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City Lake

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Album Review

Brooklyn pianist and composer David Moore's Bing & Ruth originally released City Lake in limited release on Happy Talk in 2010. In 2014, RVNG Intl. issued the outfit's acclaimed sophomore effort, Tomorrow Was the Golden Age. It showcased a controlled yet emotionally expressive music that contained ethereal shifts between darkness and light, as modern crossover classical music encountered ambient and new age. By contrast, City Lake is a more physical offering, but no less beautiful. This is due perhaps to the fact that it was performed by 11 members rather than the septet from Tomorrow Was the Golden Age. The earlier recording features two clarinetists, two cellists, two vocalists, a bassist, a lap steel player, a tape-delay engineer, and a percussionist with Moore's piano. Bing & Ruth were already a seasoned live crew before recording City Lake. They staged performances in abandoned apartments, on rooftops, and even in meat lockers. They also played on bills with Max Richter and So Percussion at the Wordless Music Series, the WFMU Festival, and Stochastic Brooklyn. This reissue of City Lake on RVNG Intl. has been expanded by three bonus tracks. The album is anchored by the opening piece, "Broad Channel," which reappears in a long medley with "A Little Line in a Round Face" at the album's center. There is a brooding dynamic implied throughout that hints at darker expressions (and is fully articulated on the spooky solo piano-and-effects closer, "Here's What You're Missin'"). Aspects of melancholy, displacement, and separation seek to redefine themselves in a more holistic emotional — as well as musical — framework and more often than not, do. The longer pieces such as "Put Your Weight into It," "City Lake/Tu Sei Uwe," and "Broad Channel/A Little Line in a Round Face" offer different variations of physical presence. They whisper themselves into being from sparse, harmonic traces that emerge from the ether, but metamorphose with grand crescendos that extend to the margin of post-rock in their concluding statements. Elsewhere, such as in "Rails," cellos and lap steel counter percussive piano phrases and handclaps amid spiraling tape delay distortions and winds. Assembled, they create a lithe, almost songlike articulation of movement that stands squarely in bright light. The set's bonus materials include the brief sketch "You're Gonna Need That When He's Gone, " the drifting "In This Ruined House," and a solo piano arrangement for "Broad Channel."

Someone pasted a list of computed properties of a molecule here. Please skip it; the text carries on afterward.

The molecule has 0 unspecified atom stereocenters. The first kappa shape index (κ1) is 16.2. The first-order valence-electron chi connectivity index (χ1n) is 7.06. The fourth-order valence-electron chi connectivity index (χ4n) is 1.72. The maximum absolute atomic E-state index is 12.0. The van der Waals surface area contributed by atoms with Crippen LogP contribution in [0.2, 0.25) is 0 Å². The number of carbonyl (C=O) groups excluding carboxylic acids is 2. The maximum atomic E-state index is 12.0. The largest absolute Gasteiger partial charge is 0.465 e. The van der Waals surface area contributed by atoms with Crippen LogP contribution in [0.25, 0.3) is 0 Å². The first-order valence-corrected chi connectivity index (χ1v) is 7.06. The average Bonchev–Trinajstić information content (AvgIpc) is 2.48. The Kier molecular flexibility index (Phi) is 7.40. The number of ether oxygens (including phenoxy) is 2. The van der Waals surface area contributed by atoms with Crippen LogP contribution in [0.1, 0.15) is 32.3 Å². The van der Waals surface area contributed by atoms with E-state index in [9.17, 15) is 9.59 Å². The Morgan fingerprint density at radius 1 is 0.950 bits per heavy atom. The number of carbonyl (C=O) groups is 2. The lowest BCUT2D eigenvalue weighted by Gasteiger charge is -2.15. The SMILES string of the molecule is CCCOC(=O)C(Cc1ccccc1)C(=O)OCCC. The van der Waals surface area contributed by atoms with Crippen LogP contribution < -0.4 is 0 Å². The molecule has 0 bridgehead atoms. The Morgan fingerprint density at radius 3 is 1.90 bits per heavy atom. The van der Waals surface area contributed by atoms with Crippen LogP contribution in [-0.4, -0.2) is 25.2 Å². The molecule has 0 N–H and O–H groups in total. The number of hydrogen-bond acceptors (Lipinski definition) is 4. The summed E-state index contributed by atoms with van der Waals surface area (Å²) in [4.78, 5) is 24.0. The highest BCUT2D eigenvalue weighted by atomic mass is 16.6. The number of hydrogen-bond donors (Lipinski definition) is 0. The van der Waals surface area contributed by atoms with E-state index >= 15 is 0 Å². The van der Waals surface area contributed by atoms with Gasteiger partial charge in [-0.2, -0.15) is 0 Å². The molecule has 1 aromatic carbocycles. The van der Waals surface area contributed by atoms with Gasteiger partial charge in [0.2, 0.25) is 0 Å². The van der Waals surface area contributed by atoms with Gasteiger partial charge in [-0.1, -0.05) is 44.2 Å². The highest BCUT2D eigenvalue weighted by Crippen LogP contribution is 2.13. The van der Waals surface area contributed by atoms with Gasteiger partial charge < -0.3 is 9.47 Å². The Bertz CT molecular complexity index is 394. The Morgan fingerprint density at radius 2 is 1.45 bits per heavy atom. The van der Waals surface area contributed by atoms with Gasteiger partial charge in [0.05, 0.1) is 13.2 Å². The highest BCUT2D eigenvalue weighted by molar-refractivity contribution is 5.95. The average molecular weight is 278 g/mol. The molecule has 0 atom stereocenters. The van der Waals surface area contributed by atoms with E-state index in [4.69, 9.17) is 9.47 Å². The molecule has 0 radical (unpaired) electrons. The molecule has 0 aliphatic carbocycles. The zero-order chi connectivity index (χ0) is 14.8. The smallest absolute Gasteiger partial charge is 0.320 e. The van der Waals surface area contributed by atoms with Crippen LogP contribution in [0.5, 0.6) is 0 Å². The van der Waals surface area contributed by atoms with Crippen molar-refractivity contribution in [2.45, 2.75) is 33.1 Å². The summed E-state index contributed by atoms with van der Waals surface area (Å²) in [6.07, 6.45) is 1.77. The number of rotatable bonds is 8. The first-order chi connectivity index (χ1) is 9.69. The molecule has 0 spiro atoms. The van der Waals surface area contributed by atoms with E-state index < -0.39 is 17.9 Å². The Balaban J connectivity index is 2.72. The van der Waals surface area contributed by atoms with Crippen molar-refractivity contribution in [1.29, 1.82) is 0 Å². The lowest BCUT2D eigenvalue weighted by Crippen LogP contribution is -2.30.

Formed: 2006 in Brooklyn, NY

Genre: Alternative

Years Active: '00s, '10s

Bing & Ruth are a Brooklyn-based minimalist ensemble led by pianist/composer David Moore. Moore formed the group in 2006 with several other music student friends attending New York City's prestigious New School. The ensemble size shifts from project to project based on the scope of Moore's pieces, though a core chamber-sized group remains at the heart of Bing & Ruth. Influenced by artists like Arvo Pärt and Steve Reich, their music is often slow to develop and ranges from distant crystalline ambience...
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City Lake, Bing & Ruth
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